Friday Five 8/19
Security issues in Apple devices and one of the largest DDoS attacks on record dominated the headlines this week. Read about these stories and more all in this week's Friday Five!
1. APPLE SECURITY UPDATES FIX 2 ZERO-DAYS USED TO HACK IPHONES, MACS BY LAWRENCE ABRAMS
Apple released a surprise update for iOS iPadOS, and macOS devices this past Wednesday that fixes two zero-day vulnerabilities being actively exploited by attackers. According to Apple, one of the two vulnerabilities is an out-of-bounds write vulnerability in the operating system's Kernel, which could result in full device control, while the second vulnerability is an out-of-bounds write vulnerability in WebKit, which could allow arbitrary code execution. Read the full story from BleepingComputer to find out where the vulnerabilities were first reported and which devices are affected.
2. ARREST OF A STALKERWARE-MAKER IN AUSTRALIA UNDERSCORES LINK BETWEEN STALKERWARE AND DOMESTIC ABUSE BY KAREN GULLO
Australian Federal Police recently arrested 24-year-old Jacob Wayne John Keene, the creator of Imminent Monitor stalkerware, and identified over 200 users of the remote access tool (RAT). In their investigation, the Australian police noted that a statistically high percentage of those customers were respondents on domestic violence orders, underscoring the clear link between domestic violence and the use of stalkerware. "Imminent Monitor, once installed on a victim’s computer, could turn on their webcam and microphone, allow perpetrators to view their documents, photographs, and other files, and record all keystrokes entered."
3. EX-CISA CHIEF KREBS ADVOCATES FOR STANDALONE CYBER AGENCY. EXPERTS SAY THAT'S IMPRACTICAL BY SUZANNE SMALLEY
At the 2022 Black Hat Conference this past week in Las Vegas, Nevada, former Director of the Cybersecurity and Infrastructure Security Agency (CISA) Chris Krebs stated that a standalone CISA - separate from the Department of Homeland Security - could prove to be beneficial for private sector organizations and other stakeholders in combating cyberthreats. While Krebs seems to think that "[making] the front door clearly visible" rather than forcing organizations to approach 5 or 6 different agencies, though, other CISA officials and cybersecurity experts aren't so sure. Read the full story from CyberScoop to find out more about Krebs' thoughts on the subject as well as why other officials have concerns about an independent CISA.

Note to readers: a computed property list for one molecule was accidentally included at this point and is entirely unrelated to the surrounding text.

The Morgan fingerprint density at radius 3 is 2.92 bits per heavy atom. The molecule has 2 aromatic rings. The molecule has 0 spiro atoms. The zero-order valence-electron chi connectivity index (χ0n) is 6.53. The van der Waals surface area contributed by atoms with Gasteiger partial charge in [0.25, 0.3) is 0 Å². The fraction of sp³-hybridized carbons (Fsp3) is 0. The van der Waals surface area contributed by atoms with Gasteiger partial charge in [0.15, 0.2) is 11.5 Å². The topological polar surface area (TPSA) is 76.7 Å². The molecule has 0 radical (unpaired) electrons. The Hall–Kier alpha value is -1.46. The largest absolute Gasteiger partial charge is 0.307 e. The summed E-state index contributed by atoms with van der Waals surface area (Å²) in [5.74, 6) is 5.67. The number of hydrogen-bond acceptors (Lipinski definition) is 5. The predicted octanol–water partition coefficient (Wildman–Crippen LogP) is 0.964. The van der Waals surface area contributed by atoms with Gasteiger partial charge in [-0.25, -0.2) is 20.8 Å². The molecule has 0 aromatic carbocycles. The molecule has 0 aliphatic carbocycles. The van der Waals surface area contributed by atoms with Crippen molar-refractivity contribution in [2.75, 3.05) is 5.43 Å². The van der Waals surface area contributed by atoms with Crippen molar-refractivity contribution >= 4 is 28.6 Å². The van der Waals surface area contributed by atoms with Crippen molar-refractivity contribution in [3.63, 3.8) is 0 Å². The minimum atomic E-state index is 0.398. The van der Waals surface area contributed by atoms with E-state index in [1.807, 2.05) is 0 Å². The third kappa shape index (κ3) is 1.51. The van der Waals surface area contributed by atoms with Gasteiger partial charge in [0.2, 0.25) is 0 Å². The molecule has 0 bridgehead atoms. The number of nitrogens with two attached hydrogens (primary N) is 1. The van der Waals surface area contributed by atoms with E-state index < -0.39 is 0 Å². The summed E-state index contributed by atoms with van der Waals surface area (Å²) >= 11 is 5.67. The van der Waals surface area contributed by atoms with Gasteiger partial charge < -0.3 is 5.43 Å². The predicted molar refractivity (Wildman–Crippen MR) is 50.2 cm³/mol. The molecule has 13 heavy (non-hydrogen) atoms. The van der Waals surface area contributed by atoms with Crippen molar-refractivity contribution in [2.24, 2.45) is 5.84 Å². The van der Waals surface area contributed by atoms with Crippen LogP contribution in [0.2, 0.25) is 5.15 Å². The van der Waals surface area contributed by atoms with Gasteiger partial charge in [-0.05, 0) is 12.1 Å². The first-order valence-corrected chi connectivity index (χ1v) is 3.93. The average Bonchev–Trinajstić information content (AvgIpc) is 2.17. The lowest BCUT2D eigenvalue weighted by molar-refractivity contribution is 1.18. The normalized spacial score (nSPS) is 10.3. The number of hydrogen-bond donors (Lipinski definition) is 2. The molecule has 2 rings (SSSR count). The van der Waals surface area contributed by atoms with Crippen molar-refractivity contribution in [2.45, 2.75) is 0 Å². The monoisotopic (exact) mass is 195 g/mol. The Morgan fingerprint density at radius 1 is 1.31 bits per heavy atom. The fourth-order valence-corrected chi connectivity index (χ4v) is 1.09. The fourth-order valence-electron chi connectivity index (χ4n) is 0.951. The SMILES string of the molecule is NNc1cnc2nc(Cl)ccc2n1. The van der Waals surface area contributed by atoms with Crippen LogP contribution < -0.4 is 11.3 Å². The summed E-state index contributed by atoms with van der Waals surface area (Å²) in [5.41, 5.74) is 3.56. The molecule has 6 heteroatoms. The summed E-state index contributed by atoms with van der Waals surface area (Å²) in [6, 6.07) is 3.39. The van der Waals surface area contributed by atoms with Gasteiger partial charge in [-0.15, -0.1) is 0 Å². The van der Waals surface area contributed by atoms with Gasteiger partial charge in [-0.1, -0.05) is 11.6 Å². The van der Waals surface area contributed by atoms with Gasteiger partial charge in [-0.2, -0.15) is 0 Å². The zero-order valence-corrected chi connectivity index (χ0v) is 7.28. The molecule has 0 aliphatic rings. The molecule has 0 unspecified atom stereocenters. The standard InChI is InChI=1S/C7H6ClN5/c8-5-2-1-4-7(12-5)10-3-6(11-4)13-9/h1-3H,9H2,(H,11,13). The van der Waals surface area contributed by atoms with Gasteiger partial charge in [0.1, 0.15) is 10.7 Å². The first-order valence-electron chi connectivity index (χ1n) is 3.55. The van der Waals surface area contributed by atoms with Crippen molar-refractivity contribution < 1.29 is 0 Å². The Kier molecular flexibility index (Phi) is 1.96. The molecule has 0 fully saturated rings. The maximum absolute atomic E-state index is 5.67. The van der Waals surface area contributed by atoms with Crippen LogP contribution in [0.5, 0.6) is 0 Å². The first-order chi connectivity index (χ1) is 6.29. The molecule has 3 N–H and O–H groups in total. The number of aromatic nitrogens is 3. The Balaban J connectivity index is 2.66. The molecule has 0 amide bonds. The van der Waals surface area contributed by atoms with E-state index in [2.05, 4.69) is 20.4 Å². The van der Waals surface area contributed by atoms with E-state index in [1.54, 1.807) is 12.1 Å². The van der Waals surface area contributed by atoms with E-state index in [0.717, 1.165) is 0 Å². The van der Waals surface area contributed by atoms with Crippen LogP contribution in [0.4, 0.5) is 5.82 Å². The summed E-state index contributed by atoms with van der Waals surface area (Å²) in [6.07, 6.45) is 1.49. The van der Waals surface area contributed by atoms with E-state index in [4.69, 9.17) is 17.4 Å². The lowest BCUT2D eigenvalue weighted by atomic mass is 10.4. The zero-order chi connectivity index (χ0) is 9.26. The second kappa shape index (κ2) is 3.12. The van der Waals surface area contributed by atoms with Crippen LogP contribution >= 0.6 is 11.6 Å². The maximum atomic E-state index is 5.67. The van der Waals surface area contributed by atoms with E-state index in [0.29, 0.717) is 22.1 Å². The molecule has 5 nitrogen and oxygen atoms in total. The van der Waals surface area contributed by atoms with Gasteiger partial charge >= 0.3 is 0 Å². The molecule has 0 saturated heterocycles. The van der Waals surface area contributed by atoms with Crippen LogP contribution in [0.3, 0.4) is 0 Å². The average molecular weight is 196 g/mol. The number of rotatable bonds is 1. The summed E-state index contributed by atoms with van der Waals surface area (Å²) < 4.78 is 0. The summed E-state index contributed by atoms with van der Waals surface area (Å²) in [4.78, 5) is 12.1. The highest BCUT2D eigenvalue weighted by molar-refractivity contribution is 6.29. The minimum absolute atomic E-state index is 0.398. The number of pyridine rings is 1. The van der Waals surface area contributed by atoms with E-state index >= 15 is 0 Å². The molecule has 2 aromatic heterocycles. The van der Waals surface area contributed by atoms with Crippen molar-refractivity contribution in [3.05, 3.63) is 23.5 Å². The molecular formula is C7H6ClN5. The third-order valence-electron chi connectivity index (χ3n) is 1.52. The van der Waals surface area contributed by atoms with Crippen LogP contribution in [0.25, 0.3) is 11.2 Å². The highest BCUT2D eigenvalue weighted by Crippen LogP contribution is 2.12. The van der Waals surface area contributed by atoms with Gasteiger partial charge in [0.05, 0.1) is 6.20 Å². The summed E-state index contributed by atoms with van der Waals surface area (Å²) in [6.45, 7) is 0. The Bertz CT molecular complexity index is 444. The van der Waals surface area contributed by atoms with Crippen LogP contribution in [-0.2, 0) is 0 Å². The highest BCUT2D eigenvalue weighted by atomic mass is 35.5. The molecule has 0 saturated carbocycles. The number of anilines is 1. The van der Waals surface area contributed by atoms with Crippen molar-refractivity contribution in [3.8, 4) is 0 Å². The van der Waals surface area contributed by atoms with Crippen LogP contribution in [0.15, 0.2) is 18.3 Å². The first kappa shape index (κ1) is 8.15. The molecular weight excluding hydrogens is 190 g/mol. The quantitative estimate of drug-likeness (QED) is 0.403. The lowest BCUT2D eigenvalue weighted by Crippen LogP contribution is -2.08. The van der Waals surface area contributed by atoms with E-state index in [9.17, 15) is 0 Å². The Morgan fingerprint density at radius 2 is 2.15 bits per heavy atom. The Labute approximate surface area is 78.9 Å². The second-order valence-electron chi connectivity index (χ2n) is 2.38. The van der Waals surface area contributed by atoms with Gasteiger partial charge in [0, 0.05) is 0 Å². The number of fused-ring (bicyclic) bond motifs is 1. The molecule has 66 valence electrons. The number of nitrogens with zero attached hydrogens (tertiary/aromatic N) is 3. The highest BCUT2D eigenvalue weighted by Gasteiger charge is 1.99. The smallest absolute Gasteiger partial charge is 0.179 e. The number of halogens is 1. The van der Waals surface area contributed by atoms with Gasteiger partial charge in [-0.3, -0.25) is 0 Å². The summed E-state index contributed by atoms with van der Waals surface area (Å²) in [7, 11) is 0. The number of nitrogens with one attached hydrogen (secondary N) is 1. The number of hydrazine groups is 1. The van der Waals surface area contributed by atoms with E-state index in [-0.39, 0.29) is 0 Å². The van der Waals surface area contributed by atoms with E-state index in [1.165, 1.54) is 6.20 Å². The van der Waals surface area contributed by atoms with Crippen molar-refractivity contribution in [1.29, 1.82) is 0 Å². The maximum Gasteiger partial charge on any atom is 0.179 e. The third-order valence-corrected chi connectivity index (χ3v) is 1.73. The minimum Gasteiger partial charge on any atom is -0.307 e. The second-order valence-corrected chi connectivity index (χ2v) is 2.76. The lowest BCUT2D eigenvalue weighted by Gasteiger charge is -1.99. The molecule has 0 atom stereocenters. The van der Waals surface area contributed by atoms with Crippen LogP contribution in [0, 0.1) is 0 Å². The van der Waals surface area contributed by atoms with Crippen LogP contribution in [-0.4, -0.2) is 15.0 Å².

4. GOOGLE BLOCKS LARGEST HTTPS DDOS ATTACK 'REPORTED TO DATE' BY IONUT ILASCU
A recent distributed denial of service attack against a Google Cloud Armor customer shattered the previous record of 26 million requests per second set back in June, at its peak reaching a whopping 46 million RPS. According to Google, which mitigated the attack, it was so severe that it was as if the site had received all of Wikipedia's daily requests in just 10 seconds. Read more to find out what kind of malware may have been responsible for the attack.
5. IOS VPNS HAVE LEAKED TRAFFIC FOR YEARS, RESEARCHER CLAIMS BY KEVIN PURDY
In a recent blog, security researcher Michael Horowitz boldly stated, "VPNs on iOS are broken." According to Horowitz, sessions and connections established before a VPN is activated do not terminate, and with advanced router logging, can still send data outside the VPN tunnel while it's active. ProtonVPN reportedly first made Apple aware of the issue over two years ago, but no fixes have been released. ProtonVPN's founder and CEO, Andy Yen, said in a statement: "The fact that this is still an issue is disappointing to say the least. We first notified Apple privately of this issue two years ago. Apple declined to fix the issue, which is why we disclosed the vulnerability to protect the public. Millions of people’s security is in Apple’s hands, they are the only ones who can fix the issue, but given the lack of action for the past two years, we are not very optimistic Apple will do the right thing."